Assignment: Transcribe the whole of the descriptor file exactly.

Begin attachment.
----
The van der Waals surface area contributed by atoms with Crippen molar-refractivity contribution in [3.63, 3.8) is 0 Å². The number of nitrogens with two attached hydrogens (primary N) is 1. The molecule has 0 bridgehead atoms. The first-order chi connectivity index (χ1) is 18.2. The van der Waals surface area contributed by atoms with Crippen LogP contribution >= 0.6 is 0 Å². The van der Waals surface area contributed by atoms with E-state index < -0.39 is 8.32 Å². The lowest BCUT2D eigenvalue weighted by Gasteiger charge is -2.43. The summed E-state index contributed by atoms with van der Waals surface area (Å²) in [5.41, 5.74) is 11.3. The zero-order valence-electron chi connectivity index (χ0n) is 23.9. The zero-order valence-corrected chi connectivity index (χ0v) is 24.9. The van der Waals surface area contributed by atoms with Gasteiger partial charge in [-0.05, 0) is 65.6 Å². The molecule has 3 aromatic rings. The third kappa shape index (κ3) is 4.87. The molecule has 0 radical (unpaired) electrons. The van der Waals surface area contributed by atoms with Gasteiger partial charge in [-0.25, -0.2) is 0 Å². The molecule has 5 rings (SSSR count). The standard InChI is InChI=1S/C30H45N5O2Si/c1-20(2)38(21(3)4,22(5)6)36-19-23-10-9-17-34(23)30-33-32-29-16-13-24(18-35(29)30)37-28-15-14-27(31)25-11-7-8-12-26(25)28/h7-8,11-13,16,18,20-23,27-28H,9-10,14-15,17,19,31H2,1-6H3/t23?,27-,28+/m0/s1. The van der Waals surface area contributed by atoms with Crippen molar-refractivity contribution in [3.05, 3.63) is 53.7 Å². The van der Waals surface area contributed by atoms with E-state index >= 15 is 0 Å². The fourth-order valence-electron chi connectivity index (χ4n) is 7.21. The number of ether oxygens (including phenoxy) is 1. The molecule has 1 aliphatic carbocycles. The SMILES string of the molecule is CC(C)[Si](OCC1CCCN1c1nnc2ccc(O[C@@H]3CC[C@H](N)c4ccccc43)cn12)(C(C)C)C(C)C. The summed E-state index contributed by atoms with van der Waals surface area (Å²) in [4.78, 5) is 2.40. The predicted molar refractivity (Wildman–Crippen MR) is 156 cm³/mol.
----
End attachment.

The van der Waals surface area contributed by atoms with Crippen molar-refractivity contribution in [3.63, 3.8) is 0 Å². The number of nitrogens with two attached hydrogens (primary N) is 1. The molecule has 0 bridgehead atoms. The first-order chi connectivity index (χ1) is 18.2. The van der Waals surface area contributed by atoms with Crippen LogP contribution >= 0.6 is 0 Å². The van der Waals surface area contributed by atoms with E-state index < -0.39 is 8.32 Å². The lowest BCUT2D eigenvalue weighted by Gasteiger charge is -2.43. The summed E-state index contributed by atoms with van der Waals surface area (Å²) in [5.41, 5.74) is 11.3. The zero-order valence-electron chi connectivity index (χ0n) is 23.9. The zero-order valence-corrected chi connectivity index (χ0v) is 24.9. The van der Waals surface area contributed by atoms with Gasteiger partial charge in [-0.05, 0) is 65.6 Å². The molecule has 3 aromatic rings. The third kappa shape index (κ3) is 4.87. The molecule has 0 radical (unpaired) electrons. The van der Waals surface area contributed by atoms with Gasteiger partial charge in [-0.25, -0.2) is 0 Å². The molecule has 5 rings (SSSR count). The standard InChI is InChI=1S/C30H45N5O2Si/c1-20(2)38(21(3)4,22(5)6)36-19-23-10-9-17-34(23)30-33-32-29-16-13-24(18-35(29)30)37-28-15-14-27(31)25-11-7-8-12-26(25)28/h7-8,11-13,16,18,20-23,27-28H,9-10,14-15,17,19,31H2,1-6H3/t23?,27-,28+/m0/s1. The van der Waals surface area contributed by atoms with Crippen molar-refractivity contribution in [3.05, 3.63) is 53.7 Å². The van der Waals surface area contributed by atoms with E-state index >= 15 is 0 Å². The fourth-order valence-electron chi connectivity index (χ4n) is 7.21. The number of ether oxygens (including phenoxy) is 1. The molecule has 1 aliphatic carbocycles. The SMILES string of the molecule is CC(C)[Si](OCC1CCCN1c1nnc2ccc(O[C@@H]3CC[C@H](N)c4ccccc43)cn12)(C(C)C)C(C)C. The summed E-state index contributed by atoms with van der Waals surface area (Å²) in [4.78, 5) is 2.40. The predicted molar refractivity (Wildman–Crippen MR) is 156 cm³/mol.